Edition 1445
14 October 2017
Edition: 1445

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Lagoa mayor looks to build on first mandate

by Brendan de Beer, in Algarve · 21-09-2017 14:55:00 · 0 Comments

Lagoa Mayor Francisco Martins has revealed his plans for the council for the coming four years should he be re-elected in the upcoming October municipal elections.

Lagoa mayor looks to build on first mandate

After ending several decades of Social Democratic rule in 2013 when he was elected as Mayor of Lagoa running for the Socialist Party, Francisco Martins has said that while much has changed in the city the past four years, the major changes and projects for the city of Lagoa will only become visible in the coming mandate.
“I plan for the future and I’m not doing what I’m doing to win an election, otherwise I would not have programmed the major works for the second half of the project”, he explains.
As an example of what Lagoa residents can look forward to between now and 2021, he reveals: “We have been talking about parking in Carvoeiro and Ferragudo for 20 years and now I can say we will have that problem resolved in two to three years.”
He also said that Lagoa will be given back to the people.
“For years we have planning cities around cars, but we are looking to change that and plan the city for people. While we have to maintain what makes Lagoa special, we are also striving to modernise the city and its surroundings at the same time.”
Mayor Martins said that currently Lagoa has an annual budget of just over 7m per year, or €30m per mandate, and will continue to invest in projects that increase the mobility and well-being of the city’s residents.
Reflecting on the past four years in the Town Hall, the Lagoa Mayor says he has “enjoyed the job and the experience. But we lost a lot of time. I honestly felt there would be projects in the pipeline, but I didn’t even have a meeting with my predecessor to discuss work in progress.
“But all those who were there before me can take credit in what Lagoa is and what it has become since the 25 April [revolution in 1974].”
As for the increasing number of people moving to the municipality, he says: “We have large foreign community, which ranges between 10 and 15 percent. Lagoa is increasingly attractive and people are choosing to live here because of the quality of life that can be enjoyed in the city.”
He adds that Lagoa regularly participates in international shows, promoting the city and its wine, “often being the sole representative of the Algarve at these fairs and exhibitions.”
He also reveals that the Ferragudo Marina project remains on the table and is back on course.
“I had a recent meeting with the promoters and they have a number of investors supporting the project and there is a time limit for them to take advantage of the licensing which was granted several years ago.”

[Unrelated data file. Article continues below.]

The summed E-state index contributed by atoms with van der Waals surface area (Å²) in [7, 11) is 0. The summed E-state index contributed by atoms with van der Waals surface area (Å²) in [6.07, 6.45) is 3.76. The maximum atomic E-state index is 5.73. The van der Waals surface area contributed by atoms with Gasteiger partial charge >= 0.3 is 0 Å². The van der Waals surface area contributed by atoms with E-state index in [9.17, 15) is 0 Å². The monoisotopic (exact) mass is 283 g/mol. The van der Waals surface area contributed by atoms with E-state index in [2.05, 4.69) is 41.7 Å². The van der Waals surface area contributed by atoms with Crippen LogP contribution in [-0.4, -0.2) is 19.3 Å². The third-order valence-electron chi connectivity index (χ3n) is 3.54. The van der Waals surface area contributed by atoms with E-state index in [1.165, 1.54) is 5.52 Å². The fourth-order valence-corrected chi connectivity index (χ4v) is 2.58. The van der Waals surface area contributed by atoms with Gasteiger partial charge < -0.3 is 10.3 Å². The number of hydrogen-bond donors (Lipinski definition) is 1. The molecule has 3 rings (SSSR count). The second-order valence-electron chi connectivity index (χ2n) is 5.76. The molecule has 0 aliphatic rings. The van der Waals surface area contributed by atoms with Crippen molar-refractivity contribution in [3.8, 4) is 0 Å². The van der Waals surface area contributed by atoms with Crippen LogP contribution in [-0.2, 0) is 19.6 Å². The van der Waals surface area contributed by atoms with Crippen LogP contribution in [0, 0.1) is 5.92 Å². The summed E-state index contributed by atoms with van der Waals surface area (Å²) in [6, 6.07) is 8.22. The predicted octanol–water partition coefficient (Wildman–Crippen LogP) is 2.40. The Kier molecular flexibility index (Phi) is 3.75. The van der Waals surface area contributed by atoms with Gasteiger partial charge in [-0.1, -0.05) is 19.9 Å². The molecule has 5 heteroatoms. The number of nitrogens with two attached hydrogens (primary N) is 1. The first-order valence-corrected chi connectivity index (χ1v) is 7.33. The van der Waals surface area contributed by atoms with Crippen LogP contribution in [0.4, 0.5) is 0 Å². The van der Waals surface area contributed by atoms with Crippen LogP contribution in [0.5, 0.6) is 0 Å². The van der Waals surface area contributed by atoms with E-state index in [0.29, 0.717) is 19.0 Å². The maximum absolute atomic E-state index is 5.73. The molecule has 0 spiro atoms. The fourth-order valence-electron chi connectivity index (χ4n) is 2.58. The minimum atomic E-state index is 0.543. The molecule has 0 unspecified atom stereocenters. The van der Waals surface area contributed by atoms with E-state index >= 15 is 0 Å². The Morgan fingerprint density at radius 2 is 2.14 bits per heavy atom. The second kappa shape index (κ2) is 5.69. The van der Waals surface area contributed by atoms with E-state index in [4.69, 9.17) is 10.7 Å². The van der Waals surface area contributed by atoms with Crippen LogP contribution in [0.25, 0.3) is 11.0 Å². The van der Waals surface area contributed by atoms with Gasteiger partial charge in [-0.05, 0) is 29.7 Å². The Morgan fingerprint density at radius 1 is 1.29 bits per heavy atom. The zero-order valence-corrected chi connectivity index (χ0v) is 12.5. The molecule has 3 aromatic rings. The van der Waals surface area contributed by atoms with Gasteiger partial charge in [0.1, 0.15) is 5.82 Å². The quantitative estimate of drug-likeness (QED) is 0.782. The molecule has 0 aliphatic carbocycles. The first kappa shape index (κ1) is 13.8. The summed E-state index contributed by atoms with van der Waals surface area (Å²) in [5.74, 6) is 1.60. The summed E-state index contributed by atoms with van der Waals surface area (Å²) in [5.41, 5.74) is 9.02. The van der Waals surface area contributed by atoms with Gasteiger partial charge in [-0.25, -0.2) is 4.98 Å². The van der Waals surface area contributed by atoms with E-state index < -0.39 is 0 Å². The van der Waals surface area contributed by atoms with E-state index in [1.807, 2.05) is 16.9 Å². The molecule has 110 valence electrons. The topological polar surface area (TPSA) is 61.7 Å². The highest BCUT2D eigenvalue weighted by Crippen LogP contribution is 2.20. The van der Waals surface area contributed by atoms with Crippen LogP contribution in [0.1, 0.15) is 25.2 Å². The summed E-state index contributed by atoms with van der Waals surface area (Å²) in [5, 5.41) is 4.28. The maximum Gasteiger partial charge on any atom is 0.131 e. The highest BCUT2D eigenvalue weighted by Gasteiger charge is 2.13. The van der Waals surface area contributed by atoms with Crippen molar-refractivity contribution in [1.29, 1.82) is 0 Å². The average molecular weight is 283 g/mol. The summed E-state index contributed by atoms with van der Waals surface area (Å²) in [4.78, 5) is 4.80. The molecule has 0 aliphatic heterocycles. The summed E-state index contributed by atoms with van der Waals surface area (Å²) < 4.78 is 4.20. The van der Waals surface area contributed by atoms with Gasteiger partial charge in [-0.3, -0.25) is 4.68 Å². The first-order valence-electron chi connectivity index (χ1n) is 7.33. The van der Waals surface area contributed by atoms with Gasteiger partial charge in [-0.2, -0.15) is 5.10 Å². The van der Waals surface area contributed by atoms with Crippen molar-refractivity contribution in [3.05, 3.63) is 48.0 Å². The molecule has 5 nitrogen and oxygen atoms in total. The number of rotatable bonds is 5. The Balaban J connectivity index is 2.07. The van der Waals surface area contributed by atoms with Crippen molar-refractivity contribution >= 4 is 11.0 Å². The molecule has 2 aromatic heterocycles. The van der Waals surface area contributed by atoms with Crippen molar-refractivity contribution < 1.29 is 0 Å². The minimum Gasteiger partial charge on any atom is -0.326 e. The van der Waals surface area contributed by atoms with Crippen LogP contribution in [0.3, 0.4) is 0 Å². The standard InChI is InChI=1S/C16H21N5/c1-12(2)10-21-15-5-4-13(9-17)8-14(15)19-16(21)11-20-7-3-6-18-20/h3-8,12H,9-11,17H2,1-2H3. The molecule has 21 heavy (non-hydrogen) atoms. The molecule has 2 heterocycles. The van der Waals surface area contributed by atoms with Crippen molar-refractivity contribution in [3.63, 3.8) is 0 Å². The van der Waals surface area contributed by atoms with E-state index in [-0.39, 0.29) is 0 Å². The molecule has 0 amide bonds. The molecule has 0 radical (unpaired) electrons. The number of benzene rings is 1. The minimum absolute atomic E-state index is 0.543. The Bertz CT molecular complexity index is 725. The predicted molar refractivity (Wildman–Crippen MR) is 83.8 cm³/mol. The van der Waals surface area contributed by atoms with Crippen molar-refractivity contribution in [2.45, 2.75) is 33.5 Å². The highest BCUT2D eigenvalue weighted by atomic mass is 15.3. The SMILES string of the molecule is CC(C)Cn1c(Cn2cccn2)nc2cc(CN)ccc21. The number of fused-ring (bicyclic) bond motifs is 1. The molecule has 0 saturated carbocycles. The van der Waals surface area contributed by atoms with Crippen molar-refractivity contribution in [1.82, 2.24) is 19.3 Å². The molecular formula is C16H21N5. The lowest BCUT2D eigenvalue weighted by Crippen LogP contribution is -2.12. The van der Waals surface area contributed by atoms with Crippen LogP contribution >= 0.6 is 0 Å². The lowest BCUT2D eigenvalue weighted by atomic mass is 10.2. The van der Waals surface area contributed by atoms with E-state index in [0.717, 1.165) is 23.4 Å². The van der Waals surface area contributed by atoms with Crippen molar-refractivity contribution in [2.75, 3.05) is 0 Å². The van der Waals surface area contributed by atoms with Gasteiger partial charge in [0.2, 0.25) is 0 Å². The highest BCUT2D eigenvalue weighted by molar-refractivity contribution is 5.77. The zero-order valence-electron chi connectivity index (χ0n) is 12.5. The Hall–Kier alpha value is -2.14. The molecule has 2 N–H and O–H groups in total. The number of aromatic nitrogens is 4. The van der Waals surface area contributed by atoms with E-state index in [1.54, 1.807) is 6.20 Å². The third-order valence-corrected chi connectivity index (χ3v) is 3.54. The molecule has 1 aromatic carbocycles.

Renovation work will also be carried out on the nearby Angrinha beach, upgrading the fishing huts on the beach.
The Alagoas Brancas debacle has been a major issue for numerous local residents who have staged protests and drawn up petitions against plans to build on the freshwater wetlands.
When questioned on the thorny issue, the mayor explains that an urban plan for the area was approved in 2008.
“At the time, local entities and local residents did not oppose the move. In addition, environmental agencies said the land was an area of no significance in ecological terms”, he reveals, before adding: “I’ve been living in Lagoa for 42 years. That whole area used to be a lake, and over several decades that area has changed dramatically, and nobody initially opposed building back in the day as it was an area riddled with mosquitoes and had a constant stench.”
Francisco Martins says that the two separate consultations staged in 2008 and 2013 allowed for opposition to building on the wetlands, but nobody spoke up.
He says there are currently only two solutions to the problem, the first being a massive pay-out to promoters coupled with years in courts and the ensuing legal battles which the council can ill afford. Or, secondly, for environmental agencies such as the APA to step in, “and if they were to say stop, work would have to stop. But personally, I think plans to build there are an aberration.”
He insists that his hands are tied, and even though he feels there is an abundance of commercial areas in the council as it stands, only the competent environmental agencies such as the Portuguese Environmental Agency (APA) have the power to stop whatever might be built on the land.
Another issue which continues to spark debate are tolls on the A22 motorway.
“The connection between the Algarve and Andulusia, Faro-Seville, is fundamental to our economy”, says Mayor Martins: “We need to stand together as we did to fight oil drilling in the Algarve. But we don’t have the power. The whole of the Algarve has the same population as Amadora, so it is not that easy to be heard. But the manner of payment for tourists coming over from Spain is ridiculous.”
He also laments the fact that people enter the Algarve by road from all over Europe, some of whom are of the impression you have to pay to enter Portugal.
In addition, he says, roadwork on the EN125 has now seen much of the road painted with a solid white line.
“From an economic point of view, businesses have no option but to head on to the A22 motorway or face losing several hours travelling on the EN125”, he argues.
As he did four years ago, Francisco Martins underlines that his project for Lagoa is one that will require “10 to 12 years of work”, but that after four years in power, he feels the city is heading in the right direction and will only keep building on its unofficial status as an “oasis in the Algarve”.

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Edition 1445
14 October 2017
Edition: 1445

Read this week's issue online exactly as it appears in print.

Twitter